Time Is On Your Side

1. Superbowl LIe

Long-suffering readers of the blog will know that I’m more than a little obsessed with time and how it works and how it’s expressed. If time is more elastic and less concrete than we imagine – and it is – then that would just about explain Sunday’s Superbowl LI.

"It's a collision sport. *Dancing* is a contact sport."
“It is committee meetings, called huddles, separated by outbursts of violence.”

And that diagram doesn’t incorporate an extended half-time show, overtime, etc. I assume the Superbowl is still going on, although Mrs Stroke Bloke seems happy about the current score. Oddly. I mean, who could root for a man who lies about eating strawberries?

In any event, I’m sure that the four-hour smashathon would have seemed more like eight to her if we’d watched it, and we’d still have switched off before it got exciting.

And not a cool one that would prevent handgun violence, either.
Sorry, Atlanta. But you’ve got Andre 3000. And they have to keep Brady.

2. Dillying and Dali-ing

A week and a half before the Superbowl I was sitting in a hospital waiting room – another experience in which time doesn’t flow, it oozes. How long would a Superbowl last, it you watched it in a hospital waiting room? Yeeeearrrrrssssss

25% = 3hrs. 20% = 3secs.
“How Your iPhone Battery Works” by Salvador Dalí

So, I picked up the copy of New Scientist that sat on the table in front of me. It was full of articles on the nature of time. One argued that it’s time physics recognised that time is real. Really? Is it that time already? What time is it? I looked at the date on the cover of the magazine: 17 April 2013. Time is weird. It didn’t seem like we’d been waiting there that long.

3. The Identity Bump

Talking of long-suffering readers of the blog, Paul shared an interesting article about time with me last week. It was called Why Time Slows Down When We’re Afraid, Speeds Up as We Age, and Gets Warped on Vacation and it considered Claudia Hammond‘s Time Warp: Unlocking the Mysteries of Time Perception.

RNC afterparty
“It’s just a jump to the right/And then a step to the right” – Timewarp 2017

It’s not too long, and it’s worth reading in it’s entirety. But here’s the takeaway for #stroke blog purposes – The phenomenon whereby time seems to speed up as we get older —  the proportionality theory – is not correctly explained by the mathematics that suggests a year feels faster when you’re 40 than when you’re 8 because it only constitutes one fortieth of your life rather than a whole eighth. Nor by the increasing speed of modern life.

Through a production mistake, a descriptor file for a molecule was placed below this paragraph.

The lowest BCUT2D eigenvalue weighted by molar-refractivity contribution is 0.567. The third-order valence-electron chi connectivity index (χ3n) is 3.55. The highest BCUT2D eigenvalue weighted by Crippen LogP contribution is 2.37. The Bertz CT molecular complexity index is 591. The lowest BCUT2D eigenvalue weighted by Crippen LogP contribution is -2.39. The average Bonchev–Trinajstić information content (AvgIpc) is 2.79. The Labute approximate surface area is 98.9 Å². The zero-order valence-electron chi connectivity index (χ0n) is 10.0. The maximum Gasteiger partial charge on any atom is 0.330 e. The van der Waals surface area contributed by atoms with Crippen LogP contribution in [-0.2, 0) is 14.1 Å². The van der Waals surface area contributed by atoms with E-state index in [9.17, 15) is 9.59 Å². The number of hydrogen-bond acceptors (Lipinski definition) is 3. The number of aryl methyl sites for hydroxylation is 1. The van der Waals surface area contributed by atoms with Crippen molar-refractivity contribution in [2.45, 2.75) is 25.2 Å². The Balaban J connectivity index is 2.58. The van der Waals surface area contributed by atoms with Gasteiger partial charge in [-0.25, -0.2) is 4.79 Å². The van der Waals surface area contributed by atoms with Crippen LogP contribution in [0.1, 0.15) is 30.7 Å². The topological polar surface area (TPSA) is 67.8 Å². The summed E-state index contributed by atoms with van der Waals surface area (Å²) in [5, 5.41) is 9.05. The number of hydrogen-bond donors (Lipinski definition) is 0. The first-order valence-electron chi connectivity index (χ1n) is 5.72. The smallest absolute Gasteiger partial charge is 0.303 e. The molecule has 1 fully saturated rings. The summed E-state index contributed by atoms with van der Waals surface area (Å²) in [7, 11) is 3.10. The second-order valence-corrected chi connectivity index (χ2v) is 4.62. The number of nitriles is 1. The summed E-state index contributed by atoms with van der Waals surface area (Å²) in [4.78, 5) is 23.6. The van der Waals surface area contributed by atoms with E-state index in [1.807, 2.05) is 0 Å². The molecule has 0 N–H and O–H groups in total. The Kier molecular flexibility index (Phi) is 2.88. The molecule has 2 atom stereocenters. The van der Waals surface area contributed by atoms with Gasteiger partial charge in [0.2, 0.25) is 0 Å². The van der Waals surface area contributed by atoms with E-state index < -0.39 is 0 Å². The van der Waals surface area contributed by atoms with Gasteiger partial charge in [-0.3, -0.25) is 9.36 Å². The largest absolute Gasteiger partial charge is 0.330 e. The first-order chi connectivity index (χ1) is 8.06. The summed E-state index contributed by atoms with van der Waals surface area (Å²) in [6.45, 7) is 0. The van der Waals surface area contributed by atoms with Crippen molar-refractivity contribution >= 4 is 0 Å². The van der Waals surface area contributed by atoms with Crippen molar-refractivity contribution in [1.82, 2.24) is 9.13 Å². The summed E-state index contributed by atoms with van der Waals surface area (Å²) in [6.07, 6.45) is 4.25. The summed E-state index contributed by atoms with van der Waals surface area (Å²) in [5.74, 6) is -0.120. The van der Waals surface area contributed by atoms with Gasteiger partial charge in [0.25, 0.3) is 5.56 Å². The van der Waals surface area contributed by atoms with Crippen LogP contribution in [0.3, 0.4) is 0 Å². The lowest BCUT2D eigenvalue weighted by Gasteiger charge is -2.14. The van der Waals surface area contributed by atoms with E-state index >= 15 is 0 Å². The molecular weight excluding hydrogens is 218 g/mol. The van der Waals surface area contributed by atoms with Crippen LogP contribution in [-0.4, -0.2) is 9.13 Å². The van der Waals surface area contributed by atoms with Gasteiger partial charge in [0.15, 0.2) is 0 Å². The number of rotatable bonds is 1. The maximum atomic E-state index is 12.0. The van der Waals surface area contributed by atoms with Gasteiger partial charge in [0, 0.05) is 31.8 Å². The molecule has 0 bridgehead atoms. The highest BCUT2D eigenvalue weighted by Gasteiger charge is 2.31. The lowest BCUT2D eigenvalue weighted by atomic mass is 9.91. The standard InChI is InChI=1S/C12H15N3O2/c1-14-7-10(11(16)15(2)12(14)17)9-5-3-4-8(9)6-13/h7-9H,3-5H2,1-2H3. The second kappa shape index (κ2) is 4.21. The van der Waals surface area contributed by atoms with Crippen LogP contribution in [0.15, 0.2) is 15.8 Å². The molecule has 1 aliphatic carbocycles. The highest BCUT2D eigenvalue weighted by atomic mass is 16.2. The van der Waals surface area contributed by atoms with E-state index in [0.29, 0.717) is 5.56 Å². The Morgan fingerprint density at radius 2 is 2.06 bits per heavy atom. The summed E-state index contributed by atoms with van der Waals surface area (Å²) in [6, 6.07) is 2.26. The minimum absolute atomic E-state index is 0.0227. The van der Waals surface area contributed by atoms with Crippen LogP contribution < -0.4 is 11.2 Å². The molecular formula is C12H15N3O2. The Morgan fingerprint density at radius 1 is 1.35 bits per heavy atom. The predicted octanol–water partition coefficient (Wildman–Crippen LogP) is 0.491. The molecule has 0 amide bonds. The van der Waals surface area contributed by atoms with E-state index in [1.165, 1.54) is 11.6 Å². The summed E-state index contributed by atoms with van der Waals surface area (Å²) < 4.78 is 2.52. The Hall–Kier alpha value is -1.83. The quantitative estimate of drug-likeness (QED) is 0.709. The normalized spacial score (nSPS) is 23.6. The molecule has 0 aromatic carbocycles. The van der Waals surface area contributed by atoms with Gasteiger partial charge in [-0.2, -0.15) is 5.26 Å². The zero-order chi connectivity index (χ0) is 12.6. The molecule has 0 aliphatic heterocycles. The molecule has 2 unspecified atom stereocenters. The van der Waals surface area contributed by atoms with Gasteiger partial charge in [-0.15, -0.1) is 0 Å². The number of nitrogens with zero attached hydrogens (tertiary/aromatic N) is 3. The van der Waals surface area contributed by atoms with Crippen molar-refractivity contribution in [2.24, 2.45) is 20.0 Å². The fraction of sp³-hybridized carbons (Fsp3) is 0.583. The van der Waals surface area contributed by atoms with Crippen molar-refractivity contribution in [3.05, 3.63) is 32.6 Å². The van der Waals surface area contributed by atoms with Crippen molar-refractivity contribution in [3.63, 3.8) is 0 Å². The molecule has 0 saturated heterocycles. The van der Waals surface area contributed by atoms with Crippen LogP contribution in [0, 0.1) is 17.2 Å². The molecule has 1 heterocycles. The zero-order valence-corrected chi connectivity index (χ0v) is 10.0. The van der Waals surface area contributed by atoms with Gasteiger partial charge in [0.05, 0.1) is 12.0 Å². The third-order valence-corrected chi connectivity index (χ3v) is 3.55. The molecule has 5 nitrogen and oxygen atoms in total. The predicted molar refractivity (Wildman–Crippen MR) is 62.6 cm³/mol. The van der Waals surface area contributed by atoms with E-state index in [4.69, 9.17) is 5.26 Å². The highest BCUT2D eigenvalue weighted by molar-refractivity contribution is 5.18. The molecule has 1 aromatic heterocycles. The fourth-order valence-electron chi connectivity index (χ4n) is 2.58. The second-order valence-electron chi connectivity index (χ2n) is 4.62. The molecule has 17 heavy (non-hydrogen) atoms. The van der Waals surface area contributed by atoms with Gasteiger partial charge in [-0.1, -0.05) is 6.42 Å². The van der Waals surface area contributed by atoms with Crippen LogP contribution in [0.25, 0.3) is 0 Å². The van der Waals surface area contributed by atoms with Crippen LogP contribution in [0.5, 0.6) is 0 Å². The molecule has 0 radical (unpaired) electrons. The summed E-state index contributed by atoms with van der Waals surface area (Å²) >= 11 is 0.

The explanation for the phenomenon instead comes more clearly into focus when we consider the reminiscence bump, the other phenomenon whereby we vividly remember experiences we had between the ages of 15 and 25. Which is why your favourite album came out when you were seventeen.

Don't come back, guys. It'll be T2 all over again
Let’s call it this one this week, shall we?

Or Screamadellca or Blue Lines or Loveless or Bandwagonesque or Weld or The Real Ramona or Yerself Is Steam. But not Kill Uncle. Anyway

The key to the reminiscence bump is novelty. The reason we remember our youth so well is that it is a period where we have more new experiences than in our thirties or forties. It’s a time for firsts — first sexual relationships, first jobs, first travel without parents…. Novelty has such a strong impact on memory that even within the bump we remember more from the start of each new experience.

As Hammond’s theories are summarised by Brain Pickings, because memory and identity are so closely intertwined, it is in those formative years… that our memory latches onto particularly vivid details in order to use them later in reinforcing that identity. Then, people who undergo a major transformation of identity later in life — say, changing careers or coming out — tend to experience a second identity bump, which helps them reconcile and consolidate their new identity.

Suspect this next one might be a *real* identity bump
Scotsman says, “My identity’s changed, but I don’t feel any younger!”

So, I’m wondering if I should remarry every five years (to Mrs Stroke Bloke, obvs). Y’know, to slow down these remaining years and feel young. It certainly seems to be working at the moment. Learning new skills and trying new things and identities seems to be helping, too. Another reason for us old dogs to keep learning new tricks.

I mean, I’m very lucky in that my new identity as a stroke survivor probably plays into this sense of newness and youth. And I’ve certainly met other stroke survivors – who continue to cope with quite serious “deficits” who appear to have been able to use a turning point their lives to find new purpose and enthusiasms that keep them young-seeming.

Don’t think I’ll go for another one of those, though. See you next week!




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